John F. Francis (American, 1808-1886)
Elaborate Still Life with Melons and Fruit on a Marble Slab
Signed and dated "J. F. Francis P. 1858." l.r.
Oil on canvas, 25 x 30 1/4 in. (63.5 x 76.9 cm), framed.
Condition: Puncture l.l., paint loss, canvas deformation, craquelure, surface grime.
Provenance: A New England estate.
N.B. John F. Francis was born in 1808 in Philadelphia, and lived and worked in Pennsylvania. Little is known about his art training, although he began his career as a portrait painter in the 1830s and 1840s. He turned to still life painting in the early 1850s and, during the next thirty years, became one of the most accomplished still life painters of the 19th century, establishing himself as "the master of luncheon and dessert pictures." (1) Francis was interested in the ordering of shapes and in expressing the individual, tactile qualities of the objects he depicted. His still lifes range from simple table-top studies to elaborate compositions with fruits, nuts, cheeses, baskets, serving pieces of glass, ceramic, and metal, and various utensils, set usually against a simple background but occasionally with a view through to a landscape on one side. In After the Hunt, Alfred Frankenstein wrote that Francis used a very limited repertoire of items in his still lifes and often repeated motifs, making his paintings difficult to date. Frankenstein further noted that dated paintings were somewhat rare, citing only twelve dated examples from 1854 to 1879 among the oeuvre known to him at that time. (2) In the painting at hand, one of his more elaborate, Francis employed some of his favorite motifs, the rough-cut watermelon, various fruits opened or quartered, and a fruit basket draped with a fringed napkin.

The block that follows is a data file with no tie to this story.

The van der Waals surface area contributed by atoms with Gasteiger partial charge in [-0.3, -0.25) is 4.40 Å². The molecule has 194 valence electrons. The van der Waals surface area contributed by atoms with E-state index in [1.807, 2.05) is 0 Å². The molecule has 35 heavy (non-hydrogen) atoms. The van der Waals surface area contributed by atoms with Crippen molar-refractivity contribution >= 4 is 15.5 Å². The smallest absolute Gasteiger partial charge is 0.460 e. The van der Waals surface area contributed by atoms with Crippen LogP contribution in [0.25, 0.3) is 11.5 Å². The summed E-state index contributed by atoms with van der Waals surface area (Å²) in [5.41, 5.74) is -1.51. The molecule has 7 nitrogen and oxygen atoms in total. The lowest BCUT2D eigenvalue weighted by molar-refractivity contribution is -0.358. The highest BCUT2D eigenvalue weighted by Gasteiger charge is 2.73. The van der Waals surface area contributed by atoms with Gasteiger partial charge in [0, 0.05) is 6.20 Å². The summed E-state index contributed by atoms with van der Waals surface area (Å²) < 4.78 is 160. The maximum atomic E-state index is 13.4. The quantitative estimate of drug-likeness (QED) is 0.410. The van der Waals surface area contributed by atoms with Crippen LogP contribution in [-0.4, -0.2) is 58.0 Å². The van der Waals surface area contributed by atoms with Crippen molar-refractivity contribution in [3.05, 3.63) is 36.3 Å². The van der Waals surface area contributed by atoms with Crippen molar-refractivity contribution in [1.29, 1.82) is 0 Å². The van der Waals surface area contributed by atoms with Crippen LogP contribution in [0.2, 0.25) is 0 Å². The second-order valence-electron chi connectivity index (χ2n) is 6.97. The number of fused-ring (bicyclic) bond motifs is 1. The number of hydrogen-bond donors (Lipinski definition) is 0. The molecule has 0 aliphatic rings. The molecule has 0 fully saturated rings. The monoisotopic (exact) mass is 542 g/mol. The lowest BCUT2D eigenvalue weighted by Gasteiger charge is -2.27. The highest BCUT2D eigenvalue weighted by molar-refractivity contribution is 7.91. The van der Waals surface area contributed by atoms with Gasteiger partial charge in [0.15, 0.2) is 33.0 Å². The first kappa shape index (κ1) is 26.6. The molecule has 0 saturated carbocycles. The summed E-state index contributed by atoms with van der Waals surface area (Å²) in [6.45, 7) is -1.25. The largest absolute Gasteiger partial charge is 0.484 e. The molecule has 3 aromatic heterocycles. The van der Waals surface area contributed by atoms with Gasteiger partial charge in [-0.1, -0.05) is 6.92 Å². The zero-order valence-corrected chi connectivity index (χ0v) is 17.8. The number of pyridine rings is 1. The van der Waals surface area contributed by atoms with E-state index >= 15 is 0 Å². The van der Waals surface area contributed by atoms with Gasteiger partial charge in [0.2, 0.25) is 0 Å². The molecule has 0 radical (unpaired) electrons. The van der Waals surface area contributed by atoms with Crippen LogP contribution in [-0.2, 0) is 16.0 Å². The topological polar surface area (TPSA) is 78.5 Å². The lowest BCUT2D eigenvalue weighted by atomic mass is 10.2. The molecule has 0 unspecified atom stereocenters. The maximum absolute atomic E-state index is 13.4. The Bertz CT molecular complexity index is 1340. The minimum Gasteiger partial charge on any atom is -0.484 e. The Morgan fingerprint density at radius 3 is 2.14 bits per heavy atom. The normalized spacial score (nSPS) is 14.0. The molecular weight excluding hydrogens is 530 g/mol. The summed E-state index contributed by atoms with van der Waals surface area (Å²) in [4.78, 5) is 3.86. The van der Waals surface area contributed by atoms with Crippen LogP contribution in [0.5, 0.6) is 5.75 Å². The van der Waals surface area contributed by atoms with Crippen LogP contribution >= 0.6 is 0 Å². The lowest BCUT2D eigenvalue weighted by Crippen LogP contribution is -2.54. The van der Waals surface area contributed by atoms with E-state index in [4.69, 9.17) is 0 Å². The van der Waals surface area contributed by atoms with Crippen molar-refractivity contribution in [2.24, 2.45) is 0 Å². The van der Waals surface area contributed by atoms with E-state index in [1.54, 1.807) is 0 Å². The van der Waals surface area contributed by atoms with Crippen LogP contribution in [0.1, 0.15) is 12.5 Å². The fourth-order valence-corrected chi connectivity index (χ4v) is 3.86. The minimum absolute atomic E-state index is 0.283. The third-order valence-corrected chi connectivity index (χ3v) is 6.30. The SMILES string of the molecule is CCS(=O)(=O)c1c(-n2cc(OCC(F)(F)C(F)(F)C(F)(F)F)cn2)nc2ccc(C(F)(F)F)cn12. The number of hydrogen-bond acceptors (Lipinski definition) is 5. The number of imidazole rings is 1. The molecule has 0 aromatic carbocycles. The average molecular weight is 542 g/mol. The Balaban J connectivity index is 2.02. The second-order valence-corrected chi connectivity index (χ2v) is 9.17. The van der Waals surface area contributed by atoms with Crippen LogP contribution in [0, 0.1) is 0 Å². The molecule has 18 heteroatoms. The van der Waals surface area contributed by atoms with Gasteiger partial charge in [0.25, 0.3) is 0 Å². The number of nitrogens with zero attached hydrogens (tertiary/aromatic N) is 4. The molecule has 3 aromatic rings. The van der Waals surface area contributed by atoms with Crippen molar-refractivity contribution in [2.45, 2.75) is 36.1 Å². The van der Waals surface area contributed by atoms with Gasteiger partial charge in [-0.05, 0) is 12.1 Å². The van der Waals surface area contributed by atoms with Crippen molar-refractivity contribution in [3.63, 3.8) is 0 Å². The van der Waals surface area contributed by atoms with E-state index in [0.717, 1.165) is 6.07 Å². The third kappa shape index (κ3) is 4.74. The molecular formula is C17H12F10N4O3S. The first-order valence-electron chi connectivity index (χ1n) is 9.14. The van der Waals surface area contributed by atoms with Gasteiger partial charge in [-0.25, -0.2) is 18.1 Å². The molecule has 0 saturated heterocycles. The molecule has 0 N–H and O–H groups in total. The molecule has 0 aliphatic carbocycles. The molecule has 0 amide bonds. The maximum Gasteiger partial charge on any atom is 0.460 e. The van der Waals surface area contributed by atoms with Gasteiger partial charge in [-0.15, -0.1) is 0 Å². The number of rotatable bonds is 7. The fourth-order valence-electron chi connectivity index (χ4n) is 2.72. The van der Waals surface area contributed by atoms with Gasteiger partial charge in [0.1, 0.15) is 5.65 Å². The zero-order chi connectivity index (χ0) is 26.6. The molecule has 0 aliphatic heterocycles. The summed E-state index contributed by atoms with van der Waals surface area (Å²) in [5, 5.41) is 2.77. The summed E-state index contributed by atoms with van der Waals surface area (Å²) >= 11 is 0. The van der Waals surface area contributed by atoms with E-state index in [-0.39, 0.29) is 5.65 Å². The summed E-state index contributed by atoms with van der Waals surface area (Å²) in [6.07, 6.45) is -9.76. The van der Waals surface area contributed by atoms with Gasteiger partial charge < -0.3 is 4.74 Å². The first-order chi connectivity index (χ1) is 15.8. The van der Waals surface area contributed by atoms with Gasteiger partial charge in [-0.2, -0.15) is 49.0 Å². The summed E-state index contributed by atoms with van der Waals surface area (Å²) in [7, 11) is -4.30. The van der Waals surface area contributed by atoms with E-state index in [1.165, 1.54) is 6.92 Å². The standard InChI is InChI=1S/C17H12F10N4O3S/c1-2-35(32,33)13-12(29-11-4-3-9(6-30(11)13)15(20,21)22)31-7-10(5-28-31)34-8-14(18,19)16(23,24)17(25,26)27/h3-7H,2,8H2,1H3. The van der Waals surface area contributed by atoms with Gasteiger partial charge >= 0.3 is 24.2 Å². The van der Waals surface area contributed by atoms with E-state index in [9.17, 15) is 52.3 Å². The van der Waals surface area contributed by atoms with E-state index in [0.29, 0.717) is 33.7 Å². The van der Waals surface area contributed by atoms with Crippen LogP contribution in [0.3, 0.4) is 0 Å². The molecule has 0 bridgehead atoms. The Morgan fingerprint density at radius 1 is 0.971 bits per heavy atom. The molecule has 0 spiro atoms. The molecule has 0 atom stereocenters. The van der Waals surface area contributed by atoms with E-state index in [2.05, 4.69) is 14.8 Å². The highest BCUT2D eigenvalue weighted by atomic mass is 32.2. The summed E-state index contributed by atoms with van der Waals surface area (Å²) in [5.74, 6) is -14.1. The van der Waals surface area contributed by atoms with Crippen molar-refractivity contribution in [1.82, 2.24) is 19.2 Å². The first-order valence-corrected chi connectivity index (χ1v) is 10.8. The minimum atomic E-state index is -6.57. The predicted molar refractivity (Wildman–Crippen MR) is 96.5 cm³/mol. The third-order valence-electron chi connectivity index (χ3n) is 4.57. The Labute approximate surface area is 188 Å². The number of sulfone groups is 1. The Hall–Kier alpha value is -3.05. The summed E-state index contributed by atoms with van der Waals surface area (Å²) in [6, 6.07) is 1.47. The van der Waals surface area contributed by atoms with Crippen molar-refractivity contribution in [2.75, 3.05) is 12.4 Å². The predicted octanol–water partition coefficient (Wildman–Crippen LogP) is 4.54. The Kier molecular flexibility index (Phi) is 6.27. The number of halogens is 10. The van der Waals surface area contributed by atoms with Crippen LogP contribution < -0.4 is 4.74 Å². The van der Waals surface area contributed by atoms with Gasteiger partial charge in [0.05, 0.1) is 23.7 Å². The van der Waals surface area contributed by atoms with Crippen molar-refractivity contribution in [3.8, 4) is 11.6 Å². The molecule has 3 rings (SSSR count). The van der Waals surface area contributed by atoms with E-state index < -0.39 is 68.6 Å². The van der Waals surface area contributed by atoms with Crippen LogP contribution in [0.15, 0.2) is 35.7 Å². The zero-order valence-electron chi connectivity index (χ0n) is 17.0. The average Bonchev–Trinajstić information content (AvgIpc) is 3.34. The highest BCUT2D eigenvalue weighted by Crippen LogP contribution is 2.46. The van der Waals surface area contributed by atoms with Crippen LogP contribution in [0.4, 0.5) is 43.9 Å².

1. William H. Gerdts, Painters of the Humble Truth (Columbia, MO: University of Missouri Press, 1981), p. 90.
2. Alfred Frankenstein, After the Hunt (Berkeley and Los Angeles, University of California Press, 1953), pp. 136-137.